Best of the Canadian Maritime 27-Day RV Caravan
Our adventure begins in Bar Harbor, Maine — a well-known New England vacation spot located close to Acadia National Park’s 50 square miles of mountains, lakes and amazing views. Naturally, our welcome dinner will be delicious and famous …we’re having Maine lobster (‘lobstah’ in this part of the world), and we’ll meet our fellow travelers, Fantasy Ambassadors and have our orientation. Fantasy will handout your Canada Discovery Passes that will provide access to Canadian National Parks.
We set out for New Brunswick, Canada the next day, stopping for three nights in beautiful St. Andrews-by-the-Sea where we’ll enjoy ocean front camping. We have a bus tour of the town, and stop for lunch at Kingsbrae Gardens – 27 beautiful acres of themed gardens, streams, ponds and sculptures. There’s time for those who choose to drive to Minister Island, but check the tides first! During high tide, it is an actual island, however during low tide you can drive or walk directly to the island and visit the summer ‘cottage’ of railroad baron Sir William Van Horne – consisting of 50 rooms, including 17 bedrooms and 11 bathrooms.
Our New Brunswick adventures continue when we move on for two nights of camping in Saint John. We enjoy a guided bus tour of the area, visiting what’s left of Fort Howe which was built in 1777 by the British to protect locals from marauding Americans. Next stop is the oldest continuing famers’ market in Canada – the Old City Market. And then we experience the phenomenon of the Reversing Falls. During low tides, the 450-mile long Saint John River runs into the Bay of Fundy. Every 12-1/2 hours the bay’s tides begin to rise and they slow the course of the river until it stops completely. Once the bay tides become higher than the river level, the river begins to flow upstream, creating rapids. After the tide subsides, the upstream flow decreases and the normal flow out to the bay resumes.
Next stop – Hopewell Cape and the Bay of Fundy. We view the Flowerpot Rocks – at low tide we can walk around them on the ocean floor. But once high tide returns, the same rocks become small islands in the sea. As we cross into Nova Scotia, we learn more about the Bay of Fundy and the unique seascape it creates as 160 tons of water move in and out of its Tidal bore – twice every day. That evening, we enjoy a delicious campground cookout.
At Annapolis Royal, Nova Scotia, we camp for three nights with ocean views and visit Fort Anne, built by the Scots in 1629 on our guided bus tour. We also explore the quaint settlement of Port Royal, established by French fur traders to resemble the fortified farm hamlets of France in the 1600s’, enjoy a delicious local lunch and the Annapolis Royal Gardens.
The following two nights are spent in Lunenburg, a meticulously planned British settlement which still retains centuries-old layout and appearance. We visit the Fisheries Museum of the Atlantic, where we see a living fish exhibit and learn about life in a small fishing community. There’s plenty of time for those who wish to drive to the Blue Rocks, Mahone Bay and Peggy’s Cove – home of the iconic Peggy’s Point Lighthouse, which has kept watch over the seas since 1915.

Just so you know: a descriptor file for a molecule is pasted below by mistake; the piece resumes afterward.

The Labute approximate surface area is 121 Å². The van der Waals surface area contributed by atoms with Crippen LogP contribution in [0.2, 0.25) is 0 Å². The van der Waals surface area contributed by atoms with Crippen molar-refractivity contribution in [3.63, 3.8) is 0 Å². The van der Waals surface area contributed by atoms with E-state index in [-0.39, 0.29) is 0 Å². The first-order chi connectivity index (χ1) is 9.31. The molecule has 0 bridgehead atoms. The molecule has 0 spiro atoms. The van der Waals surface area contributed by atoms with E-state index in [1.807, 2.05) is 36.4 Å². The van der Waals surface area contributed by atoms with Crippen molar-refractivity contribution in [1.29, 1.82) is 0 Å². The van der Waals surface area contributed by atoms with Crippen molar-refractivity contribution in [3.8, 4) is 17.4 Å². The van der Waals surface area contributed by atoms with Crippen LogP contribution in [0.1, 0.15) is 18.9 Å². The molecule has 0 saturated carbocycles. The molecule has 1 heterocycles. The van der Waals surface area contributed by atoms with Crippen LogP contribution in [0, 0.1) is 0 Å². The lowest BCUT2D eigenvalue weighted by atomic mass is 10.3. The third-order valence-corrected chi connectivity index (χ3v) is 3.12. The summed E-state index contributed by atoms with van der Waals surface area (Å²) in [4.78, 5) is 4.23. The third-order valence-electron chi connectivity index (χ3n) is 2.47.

Our next stop, Halifax is the capital of Nova Scotia and has a rich and exciting history. We spend three nights here, and enjoy yet another delicious campground dinner. We learn about the history of the city on a bus tour. When the Titanic tragically sank in 1912, the remains of those who perished were brought to Halifax. We view their graves at Fairview Cemetery. At the Maritime Museum of the Atlantic, we discover life aboard the Titanic and view many artifacts salvaged from the ship – considered the most luxurious vessel of all time.
We’ve got three nights in North Sydney, located on Cape Breton Island. There’s plenty of time for a leisurely drive along the spectacular Cabot Trail, stopping at small communities, local restaurants, hiking trails and creative craft shops along the way. We stop for the next night in Elm River, and then travel on to Prince Edward Island (or PEI as the locals call it). To reach the island, we drive across the Confederation Bridge – eight miles long and the longest bridge over icy waters in the world. Our PEI home is Cavendish, where we’ll stay for the next four nights with plenty to do. We enjoy live musical theatre at the Confederation Centre of the Arts in Charlottetown.
Our North Shore tour takes us to PEI National Park with pristine beaches, the proud fishing traditions of North Rustico and an actual lobster fishing demonstration. We tour the home of legendary Anne of Green Gables, the beloved story of an outspoken orphan girl first published in 1908 by author Lucy Maud Montgomery.
Driving back over the amazing Confederation Bridge we leave PEI, returning to Saint John, where we must bid goodbye to our fellow travelers at the evening’s Farewell Dinner and Goodbye Continental Breakfast the following morning. We all agree that we’ve experienced the best of the Canadian Maritimes – the friendly people, the amazing tides of the Bay of Fundy and so much more. We will definitely have memories to last us a lifetime.